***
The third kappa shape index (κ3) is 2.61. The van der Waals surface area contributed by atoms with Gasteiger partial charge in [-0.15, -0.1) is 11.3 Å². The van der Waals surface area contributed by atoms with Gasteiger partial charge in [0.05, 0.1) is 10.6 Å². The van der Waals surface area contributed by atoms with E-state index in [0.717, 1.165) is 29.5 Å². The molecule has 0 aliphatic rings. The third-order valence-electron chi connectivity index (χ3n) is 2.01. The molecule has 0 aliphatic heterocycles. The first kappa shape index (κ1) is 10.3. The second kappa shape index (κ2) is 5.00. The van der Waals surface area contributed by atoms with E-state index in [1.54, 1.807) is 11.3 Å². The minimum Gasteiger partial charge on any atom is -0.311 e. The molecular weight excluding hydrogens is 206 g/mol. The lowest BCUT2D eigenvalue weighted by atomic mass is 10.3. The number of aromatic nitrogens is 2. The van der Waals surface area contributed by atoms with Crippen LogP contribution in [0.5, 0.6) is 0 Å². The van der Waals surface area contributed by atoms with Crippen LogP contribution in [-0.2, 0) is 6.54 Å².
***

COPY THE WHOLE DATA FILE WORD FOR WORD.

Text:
The third kappa shape index (κ3) is 2.61. The van der Waals surface area contributed by atoms with Gasteiger partial charge in [-0.15, -0.1) is 11.3 Å². The van der Waals surface area contributed by atoms with Gasteiger partial charge in [0.05, 0.1) is 10.6 Å². The van der Waals surface area contributed by atoms with E-state index in [0.717, 1.165) is 29.5 Å². The molecule has 0 aliphatic rings. The third-order valence-electron chi connectivity index (χ3n) is 2.01. The molecule has 0 aliphatic heterocycles. The first kappa shape index (κ1) is 10.3. The second kappa shape index (κ2) is 5.00. The van der Waals surface area contributed by atoms with E-state index in [1.54, 1.807) is 11.3 Å². The minimum Gasteiger partial charge on any atom is -0.311 e. The molecular weight excluding hydrogens is 206 g/mol. The lowest BCUT2D eigenvalue weighted by atomic mass is 10.3. The number of aromatic nitrogens is 2. The van der Waals surface area contributed by atoms with Crippen LogP contribution in [0.5, 0.6) is 0 Å². The van der Waals surface area contributed by atoms with Crippen LogP contribution in [-0.2, 0) is 6.54 Å².